Can taming wild plants help feed a crowded planet?
Some scientists dream of a future in which people can add sorghum, intermediate wheatgrass and other currently wild perennial plants to their diet.
In St. Louis, researchers at the Missouri Botanical Garden and Saint Louis University are developing a list of wild perennials, which live for many years, to recommend for domestication. Researchers say such plants have the potential to make agriculture more sustainable and feed a growing human population.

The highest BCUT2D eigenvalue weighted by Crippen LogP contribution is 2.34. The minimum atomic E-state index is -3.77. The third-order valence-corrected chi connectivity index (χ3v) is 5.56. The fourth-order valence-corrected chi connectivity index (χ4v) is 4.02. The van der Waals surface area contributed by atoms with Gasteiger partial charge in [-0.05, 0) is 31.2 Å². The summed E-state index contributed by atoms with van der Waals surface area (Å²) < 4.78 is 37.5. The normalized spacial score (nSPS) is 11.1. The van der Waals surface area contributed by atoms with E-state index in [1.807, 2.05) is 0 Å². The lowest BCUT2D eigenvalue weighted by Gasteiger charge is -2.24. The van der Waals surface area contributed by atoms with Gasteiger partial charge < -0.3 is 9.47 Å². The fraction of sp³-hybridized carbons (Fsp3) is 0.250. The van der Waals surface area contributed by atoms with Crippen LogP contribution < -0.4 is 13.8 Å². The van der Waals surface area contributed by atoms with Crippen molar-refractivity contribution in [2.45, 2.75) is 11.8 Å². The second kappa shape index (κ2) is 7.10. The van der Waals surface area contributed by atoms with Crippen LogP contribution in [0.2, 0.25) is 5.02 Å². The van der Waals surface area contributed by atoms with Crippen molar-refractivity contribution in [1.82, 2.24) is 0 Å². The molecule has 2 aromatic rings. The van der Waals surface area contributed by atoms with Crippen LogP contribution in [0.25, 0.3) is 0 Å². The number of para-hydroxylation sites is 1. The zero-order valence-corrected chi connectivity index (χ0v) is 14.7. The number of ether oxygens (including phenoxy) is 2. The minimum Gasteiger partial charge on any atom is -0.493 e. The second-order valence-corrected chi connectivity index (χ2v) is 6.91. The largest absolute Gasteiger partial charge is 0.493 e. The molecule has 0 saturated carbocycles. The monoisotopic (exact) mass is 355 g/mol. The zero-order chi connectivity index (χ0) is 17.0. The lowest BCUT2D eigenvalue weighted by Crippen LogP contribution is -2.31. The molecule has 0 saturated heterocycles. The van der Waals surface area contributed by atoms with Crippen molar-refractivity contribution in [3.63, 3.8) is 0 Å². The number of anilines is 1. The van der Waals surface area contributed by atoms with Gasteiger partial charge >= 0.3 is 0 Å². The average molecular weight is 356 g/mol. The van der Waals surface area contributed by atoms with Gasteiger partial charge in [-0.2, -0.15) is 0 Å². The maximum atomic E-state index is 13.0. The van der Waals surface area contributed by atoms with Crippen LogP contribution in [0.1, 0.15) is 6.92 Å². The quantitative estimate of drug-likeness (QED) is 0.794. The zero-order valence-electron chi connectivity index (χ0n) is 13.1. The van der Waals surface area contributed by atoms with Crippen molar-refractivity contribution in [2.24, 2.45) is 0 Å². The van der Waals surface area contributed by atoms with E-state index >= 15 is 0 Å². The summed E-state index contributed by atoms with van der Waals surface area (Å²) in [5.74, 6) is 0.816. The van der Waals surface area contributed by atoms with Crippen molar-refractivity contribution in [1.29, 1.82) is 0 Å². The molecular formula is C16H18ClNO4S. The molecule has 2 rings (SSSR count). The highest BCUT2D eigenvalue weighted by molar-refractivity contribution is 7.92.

“We’ve been successful in feeding people using the agriculture that’s developed to date,” said Allison Miller, associate professor of biology at Saint Louis University. “But there are other ways we might do it and those ways may be, in the long run, more sustainable.”
Miller is one of the leaders of a new three-year initiative called The Global Inventory Project, which aims to identify wild herbaceous perennial plants that could be bred for domestication. Miller said it’s unknown why wild plants were never domesticated, but they can retain soil, hold water and support diverse microbial communities. The traits make them more sustainable than conventional crops, such as corn and soy. …